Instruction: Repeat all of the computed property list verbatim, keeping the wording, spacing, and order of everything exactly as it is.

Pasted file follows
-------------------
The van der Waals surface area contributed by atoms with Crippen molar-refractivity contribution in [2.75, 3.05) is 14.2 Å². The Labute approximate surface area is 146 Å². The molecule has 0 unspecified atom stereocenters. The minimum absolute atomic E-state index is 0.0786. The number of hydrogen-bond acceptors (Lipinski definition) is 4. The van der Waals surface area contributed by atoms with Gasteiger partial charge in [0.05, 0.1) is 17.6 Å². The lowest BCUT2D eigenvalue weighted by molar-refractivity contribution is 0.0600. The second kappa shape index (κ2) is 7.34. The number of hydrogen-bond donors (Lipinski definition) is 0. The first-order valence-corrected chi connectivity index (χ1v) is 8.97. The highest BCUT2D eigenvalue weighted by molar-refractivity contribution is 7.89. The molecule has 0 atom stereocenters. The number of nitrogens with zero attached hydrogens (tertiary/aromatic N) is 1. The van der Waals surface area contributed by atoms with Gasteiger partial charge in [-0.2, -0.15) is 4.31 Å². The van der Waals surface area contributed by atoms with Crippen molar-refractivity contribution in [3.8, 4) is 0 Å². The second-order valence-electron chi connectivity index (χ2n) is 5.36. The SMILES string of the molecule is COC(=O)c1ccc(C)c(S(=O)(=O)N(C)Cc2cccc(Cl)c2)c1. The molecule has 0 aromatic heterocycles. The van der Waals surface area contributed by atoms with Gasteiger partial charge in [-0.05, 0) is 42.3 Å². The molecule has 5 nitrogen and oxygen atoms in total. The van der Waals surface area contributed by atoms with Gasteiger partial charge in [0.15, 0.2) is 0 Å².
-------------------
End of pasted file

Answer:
The van der Waals surface area contributed by atoms with Crippen molar-refractivity contribution in [2.75, 3.05) is 14.2 Å². The Labute approximate surface area is 146 Å². The molecule has 0 unspecified atom stereocenters. The minimum absolute atomic E-state index is 0.0786. The number of hydrogen-bond acceptors (Lipinski definition) is 4. The van der Waals surface area contributed by atoms with Gasteiger partial charge in [0.05, 0.1) is 17.6 Å². The lowest BCUT2D eigenvalue weighted by molar-refractivity contribution is 0.0600. The second kappa shape index (κ2) is 7.34. The number of hydrogen-bond donors (Lipinski definition) is 0. The first-order valence-corrected chi connectivity index (χ1v) is 8.97. The highest BCUT2D eigenvalue weighted by molar-refractivity contribution is 7.89. The molecule has 0 atom stereocenters. The number of nitrogens with zero attached hydrogens (tertiary/aromatic N) is 1. The van der Waals surface area contributed by atoms with Gasteiger partial charge in [-0.2, -0.15) is 4.31 Å². The van der Waals surface area contributed by atoms with Crippen molar-refractivity contribution in [3.8, 4) is 0 Å². The second-order valence-electron chi connectivity index (χ2n) is 5.36. The SMILES string of the molecule is COC(=O)c1ccc(C)c(S(=O)(=O)N(C)Cc2cccc(Cl)c2)c1. The molecule has 0 aromatic heterocycles. The van der Waals surface area contributed by atoms with Gasteiger partial charge in [-0.05, 0) is 42.3 Å². The molecule has 5 nitrogen and oxygen atoms in total. The van der Waals surface area contributed by atoms with Gasteiger partial charge in [0.15, 0.2) is 0 Å².